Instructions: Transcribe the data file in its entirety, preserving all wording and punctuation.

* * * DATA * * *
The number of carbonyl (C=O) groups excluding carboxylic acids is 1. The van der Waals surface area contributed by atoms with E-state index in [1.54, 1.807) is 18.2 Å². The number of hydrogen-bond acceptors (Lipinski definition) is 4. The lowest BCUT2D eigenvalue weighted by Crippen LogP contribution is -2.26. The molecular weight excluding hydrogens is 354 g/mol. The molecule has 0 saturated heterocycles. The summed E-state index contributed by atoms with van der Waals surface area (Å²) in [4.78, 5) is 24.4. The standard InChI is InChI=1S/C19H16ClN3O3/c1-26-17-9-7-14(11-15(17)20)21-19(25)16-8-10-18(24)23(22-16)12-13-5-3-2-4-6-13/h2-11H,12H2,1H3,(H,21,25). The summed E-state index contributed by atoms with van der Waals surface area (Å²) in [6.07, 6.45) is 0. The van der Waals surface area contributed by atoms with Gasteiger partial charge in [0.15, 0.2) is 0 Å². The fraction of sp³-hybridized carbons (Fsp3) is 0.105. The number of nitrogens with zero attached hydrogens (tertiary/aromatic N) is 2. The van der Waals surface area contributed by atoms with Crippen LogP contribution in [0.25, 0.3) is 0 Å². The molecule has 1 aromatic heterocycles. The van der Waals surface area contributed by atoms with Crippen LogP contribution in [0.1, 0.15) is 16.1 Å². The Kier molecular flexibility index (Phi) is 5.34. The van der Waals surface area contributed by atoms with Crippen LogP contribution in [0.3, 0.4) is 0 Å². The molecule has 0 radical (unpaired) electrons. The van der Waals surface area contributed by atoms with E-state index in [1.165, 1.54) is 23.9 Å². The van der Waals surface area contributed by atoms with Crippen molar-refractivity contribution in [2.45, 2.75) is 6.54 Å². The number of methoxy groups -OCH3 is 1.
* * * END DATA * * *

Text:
The number of carbonyl (C=O) groups excluding carboxylic acids is 1. The van der Waals surface area contributed by atoms with E-state index in [1.54, 1.807) is 18.2 Å². The number of hydrogen-bond acceptors (Lipinski definition) is 4. The lowest BCUT2D eigenvalue weighted by Crippen LogP contribution is -2.26. The molecular weight excluding hydrogens is 354 g/mol. The molecule has 0 saturated heterocycles. The summed E-state index contributed by atoms with van der Waals surface area (Å²) in [4.78, 5) is 24.4. The standard InChI is InChI=1S/C19H16ClN3O3/c1-26-17-9-7-14(11-15(17)20)21-19(25)16-8-10-18(24)23(22-16)12-13-5-3-2-4-6-13/h2-11H,12H2,1H3,(H,21,25). The summed E-state index contributed by atoms with van der Waals surface area (Å²) in [6.07, 6.45) is 0. The van der Waals surface area contributed by atoms with Gasteiger partial charge in [0.15, 0.2) is 0 Å². The fraction of sp³-hybridized carbons (Fsp3) is 0.105. The number of nitrogens with zero attached hydrogens (tertiary/aromatic N) is 2. The van der Waals surface area contributed by atoms with Crippen LogP contribution in [0.25, 0.3) is 0 Å². The molecule has 1 aromatic heterocycles. The van der Waals surface area contributed by atoms with Crippen LogP contribution in [0.1, 0.15) is 16.1 Å². The Kier molecular flexibility index (Phi) is 5.34. The van der Waals surface area contributed by atoms with Crippen LogP contribution in [0.3, 0.4) is 0 Å². The molecule has 0 radical (unpaired) electrons. The van der Waals surface area contributed by atoms with E-state index in [1.165, 1.54) is 23.9 Å². The van der Waals surface area contributed by atoms with Crippen molar-refractivity contribution in [2.45, 2.75) is 6.54 Å². The number of methoxy groups -OCH3 is 1.